- Adam Rittenberg, ESPN Staff Writer
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We're kicking off our Allstate Sugar Bowl coverage today with a piece I wrote on how Michigan first-year offensive coordinator Al Borges adjusted to the personnel he inherited, namely Wolverines quarterback Denard Robinson. Borges, who has run a pro-style offense for decades, employed more of a spread-type scheme with players who had thrived in the spread the past two seasons. The unit had some ups and downs but ended on a strong note against Nebraska and Ohio State.
Robinson also faced some hurdles in the transition, namely in a revamped passing game.
From the story:
The Wolverines were no ordinary rehab project and Robinson was no ordinary quarterback. Add in the fact that Michigan had both thrived in and recruited for the spread offense, and it left Borges with a challenge unlike any in his extensive career as a coordinator.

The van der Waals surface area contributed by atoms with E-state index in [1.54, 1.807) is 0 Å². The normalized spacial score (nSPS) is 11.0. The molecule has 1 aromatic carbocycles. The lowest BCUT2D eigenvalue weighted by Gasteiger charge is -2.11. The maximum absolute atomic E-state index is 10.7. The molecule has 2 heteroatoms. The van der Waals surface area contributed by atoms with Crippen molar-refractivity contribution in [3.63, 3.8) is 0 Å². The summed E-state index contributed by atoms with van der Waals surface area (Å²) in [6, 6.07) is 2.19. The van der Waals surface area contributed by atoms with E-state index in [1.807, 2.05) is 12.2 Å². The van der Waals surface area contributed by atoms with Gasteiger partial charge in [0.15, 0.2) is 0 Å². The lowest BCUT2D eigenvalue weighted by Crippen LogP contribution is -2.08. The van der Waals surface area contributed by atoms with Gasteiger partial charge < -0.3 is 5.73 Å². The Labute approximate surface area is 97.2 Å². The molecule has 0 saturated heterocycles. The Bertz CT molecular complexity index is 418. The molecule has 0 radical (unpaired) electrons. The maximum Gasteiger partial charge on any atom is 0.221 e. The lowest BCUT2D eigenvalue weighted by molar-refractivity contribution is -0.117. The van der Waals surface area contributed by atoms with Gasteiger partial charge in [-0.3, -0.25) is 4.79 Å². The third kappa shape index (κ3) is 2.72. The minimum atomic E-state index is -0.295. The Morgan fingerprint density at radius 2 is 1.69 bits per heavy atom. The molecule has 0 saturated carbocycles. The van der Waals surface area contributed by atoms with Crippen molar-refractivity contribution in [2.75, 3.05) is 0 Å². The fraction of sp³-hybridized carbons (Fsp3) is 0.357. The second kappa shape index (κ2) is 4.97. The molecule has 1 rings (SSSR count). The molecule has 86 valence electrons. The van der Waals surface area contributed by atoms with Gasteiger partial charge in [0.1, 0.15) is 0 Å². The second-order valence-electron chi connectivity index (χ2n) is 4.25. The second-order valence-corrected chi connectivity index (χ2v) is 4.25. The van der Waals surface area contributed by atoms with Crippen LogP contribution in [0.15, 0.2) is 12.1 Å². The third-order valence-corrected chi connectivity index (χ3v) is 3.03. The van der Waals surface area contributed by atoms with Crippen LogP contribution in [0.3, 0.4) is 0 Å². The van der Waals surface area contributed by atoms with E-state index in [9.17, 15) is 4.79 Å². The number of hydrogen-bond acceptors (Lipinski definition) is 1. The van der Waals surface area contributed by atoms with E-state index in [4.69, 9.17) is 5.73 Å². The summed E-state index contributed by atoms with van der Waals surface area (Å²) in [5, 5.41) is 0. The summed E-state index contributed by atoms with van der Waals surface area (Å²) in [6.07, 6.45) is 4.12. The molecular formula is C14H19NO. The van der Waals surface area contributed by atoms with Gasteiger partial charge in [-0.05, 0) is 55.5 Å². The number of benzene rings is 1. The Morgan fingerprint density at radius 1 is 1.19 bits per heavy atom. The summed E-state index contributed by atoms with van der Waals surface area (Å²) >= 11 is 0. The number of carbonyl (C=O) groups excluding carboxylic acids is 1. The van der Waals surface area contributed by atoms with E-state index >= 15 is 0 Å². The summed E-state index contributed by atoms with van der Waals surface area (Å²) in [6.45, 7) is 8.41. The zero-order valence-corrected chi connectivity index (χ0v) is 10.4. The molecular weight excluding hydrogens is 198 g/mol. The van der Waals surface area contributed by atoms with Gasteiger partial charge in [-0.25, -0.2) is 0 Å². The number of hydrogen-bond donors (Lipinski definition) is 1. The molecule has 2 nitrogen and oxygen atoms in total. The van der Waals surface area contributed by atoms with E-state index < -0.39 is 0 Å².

"I'm not a spread coach," Borges said. "I've been a pro-style coach forever. But you've got what you've got, and it just so happens we've got one of the most prolific running quarterbacks maybe in the history of this game. In the past, we'd make adjustments to who the quarterback was, but not these kinds of adjustments.
"In that sense, heck yeah, it's been huge."
The process has tested both Borges and Robinson, among others, and resulted in some growing pains along the way. But Michigan has gradually formed a new and effective offensive identity as it prepares to face No. 11 Virginia Tech in the Allstate Sugar Bowl on Jan. 3.
Check out the entire story on Borges and Robinson by clicking here.
1dBrian Bennett and Josh Moyer
2dBrian Bennett and Austin Ward